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Smarthome Tech in America

Smarthome Tech in America | Cabletv.com

At CableTV.com, we love a good sci-fi show. It’s fun to imagine a future where smart tech is far more than a great way to stream TV—where technology becomes so advanced that almost every part of the character’s lives are automated.

Wondering how close that science fiction is to science fact, we used Pollfish to survey eight hundred people, a group made up of 272 millennials, 261 Gen Xers, and 267 baby boomers. We hoped to observe a difference in smart tech use and opinions between generations.

Our survey focused specifically smart home tech such as smart TVs, smart thermostats, and smart hubs (like Google Home and Amazon Alexa). But many of our survey participants responded with smartphones in mind, so our results will be influenced by their broader view of the term “smart tech.”

Smarthome tech in America survey results

For the most part, the survey revealed few stark gaps between generations, but there was a definite preference towards smart tech usage in millennials, which fizzles out by the time we get to baby boomers.

  • The most common type of smart tech in homes is smart TVs, and millennials are the most likely to have them. However, almost half of baby boomers don’t own a smart TV.
    • Millennials—84.19% have a smart TV at home
    • Gen Xers—73.18% have a smart TV at home
    • Baby boomers—55.43% have a smart TV at home
  • It’s hard to find a millennial without smart home tech, but nearly a third of baby boomer participants have none at all.
    • Millennials—7.35% have no smart tech
    • Gen Xers—15.71% have no smart tech
    • Baby boomers—33.33% have no smart tech
  • While retinal scanners are a sci-fi staple, the majority of all generations prefers typing in their passwords to the more modern facial recognition and fingerprint scanners.
    • Millennials—58.09% prefer manual password entry
    • Gen Xers—61.69% prefer manual password entry
    • Baby boomers—66.29% prefer manual password entry
  • But for the folks who do like to unlock their smart tech without a string of numbers and letters, fingerprint scanning is the preferred method. But while facial recognition isn’t most people’s favorite method, it seems slightly more popular with younger generations.
    • Millennials—58% prefer fingerprint scanning and 42% prefer facial recognition
    • Gen Xers—59% prefer fingerprint scanning and 41% prefer facial recognition
    • Baby boomers—63% prefer fingerprint scanning and 37% prefer facial recognition
  • We aren’t alone in our own homes, according to nearly all our survey participants. Most felt that hackers, identity thieves, the government, and advertisers spy on us through our smart home devices—but a few people had some wilder ideas.
    • One millennial and a Gen Xer both feel an ex-partner is likely to use a smart home device to spy on you.
    • Another Millennial believes the Illuminati is watching.
    • And a final Millennial was very specific that they were being spied on by “perverts.”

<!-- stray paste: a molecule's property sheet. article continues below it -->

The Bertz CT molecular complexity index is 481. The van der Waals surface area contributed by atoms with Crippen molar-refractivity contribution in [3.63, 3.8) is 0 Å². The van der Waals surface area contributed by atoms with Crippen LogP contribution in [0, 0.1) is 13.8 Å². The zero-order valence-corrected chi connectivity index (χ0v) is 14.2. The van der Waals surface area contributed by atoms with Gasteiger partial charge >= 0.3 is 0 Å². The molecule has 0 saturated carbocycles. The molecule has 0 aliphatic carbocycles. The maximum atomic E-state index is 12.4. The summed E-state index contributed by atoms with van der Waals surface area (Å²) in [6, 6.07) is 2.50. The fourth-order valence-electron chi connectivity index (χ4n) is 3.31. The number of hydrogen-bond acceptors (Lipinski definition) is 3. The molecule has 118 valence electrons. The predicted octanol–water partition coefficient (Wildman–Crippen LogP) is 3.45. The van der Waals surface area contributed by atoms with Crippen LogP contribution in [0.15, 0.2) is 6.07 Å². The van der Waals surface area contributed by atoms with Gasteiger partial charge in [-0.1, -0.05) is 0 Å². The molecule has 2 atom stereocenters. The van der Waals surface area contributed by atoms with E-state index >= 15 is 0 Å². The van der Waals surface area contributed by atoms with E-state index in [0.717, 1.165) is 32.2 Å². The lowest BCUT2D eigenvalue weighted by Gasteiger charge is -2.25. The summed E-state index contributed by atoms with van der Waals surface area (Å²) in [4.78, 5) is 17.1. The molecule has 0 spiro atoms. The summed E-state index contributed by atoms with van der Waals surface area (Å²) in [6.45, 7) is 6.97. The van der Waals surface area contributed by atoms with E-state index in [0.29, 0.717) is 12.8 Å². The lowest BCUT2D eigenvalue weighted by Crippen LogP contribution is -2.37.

• When it comes to minding your p’s and q’s, Generation X is the most likely to say “please” and “thank you” to their smart tech.
    • Most baby boomers say they’re hardly dependant on smart home devices, while most Millenials and Gen Xers claim to be only somewhat dependant. But despite their conservative self-identifying, the majority of each group—73.38% of total participants—believe people rely on smart technology too much.
      • Always—20.22%
      • Often—26.47%
      • Occasionally—32.35%
      • Never—20.96%
    • Most Gen Xers often use manners with smart tech
      • Always—19.16%
      • Often—31.80%
      • Occasionally—29.50%
      • Never—19.54%
    • Most Baby Boomers occasionally use manners with smart tech
      • Always—22.10%
      • Often—23.22%
      • Occasionally—29.59%
      • Never—25.09%
  • Most baby boomers say they’re hardly dependant on smart home devices, while most Millenials and Gen Xers claim to be only somewhat dependant. But despite their conservative self-identifying, the majority of each group—73.38% of total participants—believe people rely on smart technology too much.

If you’re interested in using smart technology a little more, check out these genius ideas from a few of our participants.

“I say ‘hey Siri’ when I can’t find my phone, because it answers me and then I know what part of the apartment it’s in.” –A millennial

“I wake up my kids in the morning with music.” –A Gen Xer

“I don’t make grocery lists anymore—I just photograph what’s in my cabinets and fridge. I do online comparisons while at the place I’m shopping, and I use store apps specific to that store to find items and availability.” –A baby boomer

How does your generation’s smart home tech usage match up with your own usage? Do you stay independent of it, or are you eagerly awaiting a Rube Goldberg–esque machine to make your eggs and toast in the morning? Let us know in the comments below.

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